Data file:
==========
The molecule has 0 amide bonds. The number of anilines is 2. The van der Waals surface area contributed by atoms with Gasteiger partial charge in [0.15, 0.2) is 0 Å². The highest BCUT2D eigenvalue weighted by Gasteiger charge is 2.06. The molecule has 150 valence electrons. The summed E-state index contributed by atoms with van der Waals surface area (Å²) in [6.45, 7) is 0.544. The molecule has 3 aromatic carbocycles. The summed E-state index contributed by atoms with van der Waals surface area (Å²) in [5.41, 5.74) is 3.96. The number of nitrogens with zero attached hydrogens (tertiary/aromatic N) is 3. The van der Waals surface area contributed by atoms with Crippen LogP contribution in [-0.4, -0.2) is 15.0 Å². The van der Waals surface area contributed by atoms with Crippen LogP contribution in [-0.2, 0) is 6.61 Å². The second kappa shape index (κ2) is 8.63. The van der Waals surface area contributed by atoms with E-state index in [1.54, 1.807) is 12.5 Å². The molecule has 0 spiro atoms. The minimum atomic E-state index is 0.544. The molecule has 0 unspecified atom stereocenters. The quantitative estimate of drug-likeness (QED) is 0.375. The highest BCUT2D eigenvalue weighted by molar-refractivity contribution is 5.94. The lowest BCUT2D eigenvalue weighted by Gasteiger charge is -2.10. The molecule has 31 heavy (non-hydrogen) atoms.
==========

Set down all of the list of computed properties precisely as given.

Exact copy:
The molecule has 0 amide bonds. The number of anilines is 2. The van der Waals surface area contributed by atoms with Gasteiger partial charge in [0.15, 0.2) is 0 Å². The highest BCUT2D eigenvalue weighted by Gasteiger charge is 2.06. The molecule has 150 valence electrons. The summed E-state index contributed by atoms with van der Waals surface area (Å²) in [6.45, 7) is 0.544. The molecule has 3 aromatic carbocycles. The summed E-state index contributed by atoms with van der Waals surface area (Å²) in [5.41, 5.74) is 3.96. The number of nitrogens with zero attached hydrogens (tertiary/aromatic N) is 3. The van der Waals surface area contributed by atoms with Crippen LogP contribution in [-0.4, -0.2) is 15.0 Å². The van der Waals surface area contributed by atoms with Crippen LogP contribution in [-0.2, 0) is 6.61 Å². The second kappa shape index (κ2) is 8.63. The van der Waals surface area contributed by atoms with E-state index in [1.54, 1.807) is 12.5 Å². The molecule has 0 spiro atoms. The minimum atomic E-state index is 0.544. The molecule has 0 unspecified atom stereocenters. The quantitative estimate of drug-likeness (QED) is 0.375. The highest BCUT2D eigenvalue weighted by molar-refractivity contribution is 5.94. The lowest BCUT2D eigenvalue weighted by Gasteiger charge is -2.10. The molecule has 31 heavy (non-hydrogen) atoms.